In his PhD at the Lancaster Literacy Research Centre Jonathon used microethnographic approaches to analyse interactions between L2 English speakers talking about web-based media in a university classroom context. His work draws on multimodal interaction analysis and other areas of research involving situated sign usage to study interactions involving mediating computers, objects and interactive, non-linear texts. Currently he is involved with three projects as part of his work at the English Language Institute of Singapore:
- Multimodal literacy in Science – interpreting the Reading to Learn (R2L) programme through technological and subject literacy lens
- Fostering Science Teachers’ Language Awareness: Exploring Impacts on Teachers’ Oral Interactions with Students to Support Science Writing
- Elaborating the Framework of Communication for Learning in Science: Representing Meaning in Multiple Modes in Science and Mathematics
Margarita Calderón Margarita.email@example.com
Margarita completed her PhD, entitled Writing across home and school: The literacy practices and beliefs of 7- to 10-year-old Chilean children, and their relationship with writing in 2015. She is currently working as Lecturer in childhood literacy learning and teaching at the Universidad de Chile. She is also a research associate at the Centro de Investigación Avanzada en Educación, Universidad de Chile (Center for Advanced Research in Education) where she is researching the literacy practices of indigenous communities in Chile. She is also interested in expanding the results of her PhD into pedagogical practices.
Ian Cheffy firstname.lastname@example.org
Ian has particular interests in literacy in the context of development, basic education for adults, and multilingual education. Having worked as a literacy practitioner in Cameroon for 10 years, and subsequently as a trainer of literacy practitioners in developing countries, he conducted research in Cameroon, making use of a social practice view of literacy to explore the meanings of literacy for individuals and literacy programmes in a rural area of the country. He is a member of SIL, an international NGO specialising in the development of unwritten languages through the provision of writing systems, literature, training and education, and serves on the Executive Committee of the British Association for Literacy in Development.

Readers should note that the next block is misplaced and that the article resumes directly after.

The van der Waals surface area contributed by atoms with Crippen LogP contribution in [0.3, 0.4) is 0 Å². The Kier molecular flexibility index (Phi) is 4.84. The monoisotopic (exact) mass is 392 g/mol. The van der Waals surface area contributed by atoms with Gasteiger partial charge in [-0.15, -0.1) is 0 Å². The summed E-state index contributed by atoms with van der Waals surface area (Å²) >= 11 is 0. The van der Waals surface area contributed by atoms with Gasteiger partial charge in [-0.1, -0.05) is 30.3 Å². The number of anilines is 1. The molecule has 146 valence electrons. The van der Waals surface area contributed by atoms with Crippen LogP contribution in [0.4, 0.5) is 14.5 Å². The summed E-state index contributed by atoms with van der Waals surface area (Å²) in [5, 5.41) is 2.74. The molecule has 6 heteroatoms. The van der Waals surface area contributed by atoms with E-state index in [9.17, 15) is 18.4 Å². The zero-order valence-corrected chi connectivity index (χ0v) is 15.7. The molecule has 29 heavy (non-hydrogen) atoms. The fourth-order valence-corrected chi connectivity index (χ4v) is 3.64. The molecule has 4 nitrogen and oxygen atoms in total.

Sue is a Lecturer in Technology Enhanced Learning (TEL) in the Educational Research Department. She has a particular interest in social justice and in/equality. In particular, her work examines how inequalities may be manifested and reproduced in everyday uses of digital technologies. She has researched digital pedagogy, digital inclusion, inclusive pedagogical design, digital literacy including online safety; and digital innovation. Sue has recently been investigating how disabled children and young people use digital technologies for learning. She is currently writing a book on this subject entitled: “Disabled Children and Digital Technologies: Everyday Practices in Childhood” for Bloomsbury Academic. She previously co-authored: “Primary Schools and ICT” in 2010 with Neil Selwyn and John Potter. She has previously been funded by the Institute for Prospective Technological Studies to investigate creativity and innovation in European schools. She led a key work package for the iTEC project to facilitate positive and sustainable innovative classroom practices enhanced by digital technologies in European schools funded by the EU (Framework 7).
Wendy continues to work with the Low German speaking Mennonite population exploring the home and school literacy practices of this transnational group in Ontario and in Mexico. Currently, she is exploring the demonstrations of literac(ies) on the walls of primary classrooms of schools in southwestern Ontario, Canada and in Cumbria, England. Wendy teaches at the Faculty of Education at Western University, Ontario, Canada, and is a Research Associate for the Interdisciplinary Centre for Research in Curriculum as a Social Practice. She can be reached at email@example.com or @DocCroc13 on Twitter
Rachel Heydon firstname.lastname@example.org